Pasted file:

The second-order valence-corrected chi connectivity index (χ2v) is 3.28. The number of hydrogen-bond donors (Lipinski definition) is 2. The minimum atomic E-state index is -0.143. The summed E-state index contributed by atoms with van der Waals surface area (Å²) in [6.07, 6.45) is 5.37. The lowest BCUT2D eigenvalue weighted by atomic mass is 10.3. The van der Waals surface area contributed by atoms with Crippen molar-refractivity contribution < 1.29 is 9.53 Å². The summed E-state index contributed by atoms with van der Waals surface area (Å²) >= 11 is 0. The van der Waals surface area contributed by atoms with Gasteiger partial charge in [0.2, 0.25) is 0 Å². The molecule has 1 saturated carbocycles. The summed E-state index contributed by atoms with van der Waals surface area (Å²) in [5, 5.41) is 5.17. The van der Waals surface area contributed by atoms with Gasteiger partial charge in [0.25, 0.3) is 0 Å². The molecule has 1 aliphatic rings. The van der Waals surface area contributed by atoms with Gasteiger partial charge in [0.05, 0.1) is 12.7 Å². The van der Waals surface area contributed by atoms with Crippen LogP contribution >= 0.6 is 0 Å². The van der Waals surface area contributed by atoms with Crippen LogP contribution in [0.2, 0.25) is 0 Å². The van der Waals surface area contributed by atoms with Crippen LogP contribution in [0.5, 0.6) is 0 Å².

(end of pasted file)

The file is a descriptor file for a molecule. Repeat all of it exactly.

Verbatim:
The second-order valence-corrected chi connectivity index (χ2v) is 3.28. The number of hydrogen-bond donors (Lipinski definition) is 2. The minimum atomic E-state index is -0.143. The summed E-state index contributed by atoms with van der Waals surface area (Å²) in [6.07, 6.45) is 5.37. The lowest BCUT2D eigenvalue weighted by atomic mass is 10.3. The van der Waals surface area contributed by atoms with Crippen molar-refractivity contribution < 1.29 is 9.53 Å². The summed E-state index contributed by atoms with van der Waals surface area (Å²) >= 11 is 0. The van der Waals surface area contributed by atoms with Gasteiger partial charge in [0.2, 0.25) is 0 Å². The molecule has 1 saturated carbocycles. The summed E-state index contributed by atoms with van der Waals surface area (Å²) in [5, 5.41) is 5.17. The van der Waals surface area contributed by atoms with Gasteiger partial charge in [0.25, 0.3) is 0 Å². The molecule has 1 aliphatic rings. The van der Waals surface area contributed by atoms with Gasteiger partial charge in [0.05, 0.1) is 12.7 Å². The van der Waals surface area contributed by atoms with Crippen LogP contribution >= 0.6 is 0 Å². The van der Waals surface area contributed by atoms with Crippen LogP contribution in [0.2, 0.25) is 0 Å². The van der Waals surface area contributed by atoms with Crippen LogP contribution in [0.5, 0.6) is 0 Å².